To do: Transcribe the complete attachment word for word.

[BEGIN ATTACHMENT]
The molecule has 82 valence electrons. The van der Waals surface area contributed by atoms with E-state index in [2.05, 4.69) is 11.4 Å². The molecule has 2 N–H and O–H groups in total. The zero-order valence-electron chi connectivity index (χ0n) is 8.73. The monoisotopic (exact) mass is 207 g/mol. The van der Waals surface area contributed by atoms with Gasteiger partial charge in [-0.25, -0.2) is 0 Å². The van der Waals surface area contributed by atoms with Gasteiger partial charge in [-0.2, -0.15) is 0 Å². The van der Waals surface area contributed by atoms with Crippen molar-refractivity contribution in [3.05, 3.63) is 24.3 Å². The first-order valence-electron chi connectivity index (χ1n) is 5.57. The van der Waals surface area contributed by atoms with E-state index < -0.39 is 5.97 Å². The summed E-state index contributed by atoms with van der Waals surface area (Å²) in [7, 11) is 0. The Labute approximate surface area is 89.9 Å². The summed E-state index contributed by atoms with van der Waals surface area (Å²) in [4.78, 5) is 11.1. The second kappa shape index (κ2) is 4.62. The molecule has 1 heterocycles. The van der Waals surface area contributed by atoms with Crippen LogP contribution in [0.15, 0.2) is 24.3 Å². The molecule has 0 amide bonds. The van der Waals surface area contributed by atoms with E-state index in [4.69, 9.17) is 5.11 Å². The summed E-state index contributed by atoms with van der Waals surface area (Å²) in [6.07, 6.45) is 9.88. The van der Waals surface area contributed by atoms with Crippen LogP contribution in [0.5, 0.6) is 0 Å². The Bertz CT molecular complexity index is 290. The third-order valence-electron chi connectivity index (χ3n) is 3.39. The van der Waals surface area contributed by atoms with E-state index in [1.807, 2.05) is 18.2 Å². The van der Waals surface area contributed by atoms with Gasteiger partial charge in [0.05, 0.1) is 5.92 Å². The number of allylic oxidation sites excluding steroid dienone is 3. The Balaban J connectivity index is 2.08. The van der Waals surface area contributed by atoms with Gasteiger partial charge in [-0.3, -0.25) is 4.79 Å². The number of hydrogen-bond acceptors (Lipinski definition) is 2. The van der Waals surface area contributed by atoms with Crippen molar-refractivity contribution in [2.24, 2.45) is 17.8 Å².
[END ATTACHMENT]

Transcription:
The molecule has 82 valence electrons. The van der Waals surface area contributed by atoms with E-state index in [2.05, 4.69) is 11.4 Å². The molecule has 2 N–H and O–H groups in total. The zero-order valence-electron chi connectivity index (χ0n) is 8.73. The monoisotopic (exact) mass is 207 g/mol. The van der Waals surface area contributed by atoms with Gasteiger partial charge in [-0.25, -0.2) is 0 Å². The van der Waals surface area contributed by atoms with Gasteiger partial charge in [-0.2, -0.15) is 0 Å². The van der Waals surface area contributed by atoms with Crippen molar-refractivity contribution in [3.05, 3.63) is 24.3 Å². The first-order valence-electron chi connectivity index (χ1n) is 5.57. The van der Waals surface area contributed by atoms with E-state index < -0.39 is 5.97 Å². The summed E-state index contributed by atoms with van der Waals surface area (Å²) in [7, 11) is 0. The Labute approximate surface area is 89.9 Å². The summed E-state index contributed by atoms with van der Waals surface area (Å²) in [4.78, 5) is 11.1. The second kappa shape index (κ2) is 4.62. The molecule has 1 heterocycles. The van der Waals surface area contributed by atoms with Crippen LogP contribution in [0.15, 0.2) is 24.3 Å². The molecule has 0 amide bonds. The van der Waals surface area contributed by atoms with E-state index in [4.69, 9.17) is 5.11 Å². The summed E-state index contributed by atoms with van der Waals surface area (Å²) in [6.07, 6.45) is 9.88. The van der Waals surface area contributed by atoms with Crippen LogP contribution in [0.5, 0.6) is 0 Å². The Bertz CT molecular complexity index is 290. The third-order valence-electron chi connectivity index (χ3n) is 3.39. The van der Waals surface area contributed by atoms with E-state index in [1.807, 2.05) is 18.2 Å². The van der Waals surface area contributed by atoms with Gasteiger partial charge in [0.05, 0.1) is 5.92 Å². The number of allylic oxidation sites excluding steroid dienone is 3. The Balaban J connectivity index is 2.08. The van der Waals surface area contributed by atoms with Gasteiger partial charge in [-0.3, -0.25) is 4.79 Å². The number of hydrogen-bond acceptors (Lipinski definition) is 2. The van der Waals surface area contributed by atoms with Crippen molar-refractivity contribution in [2.24, 2.45) is 17.8 Å².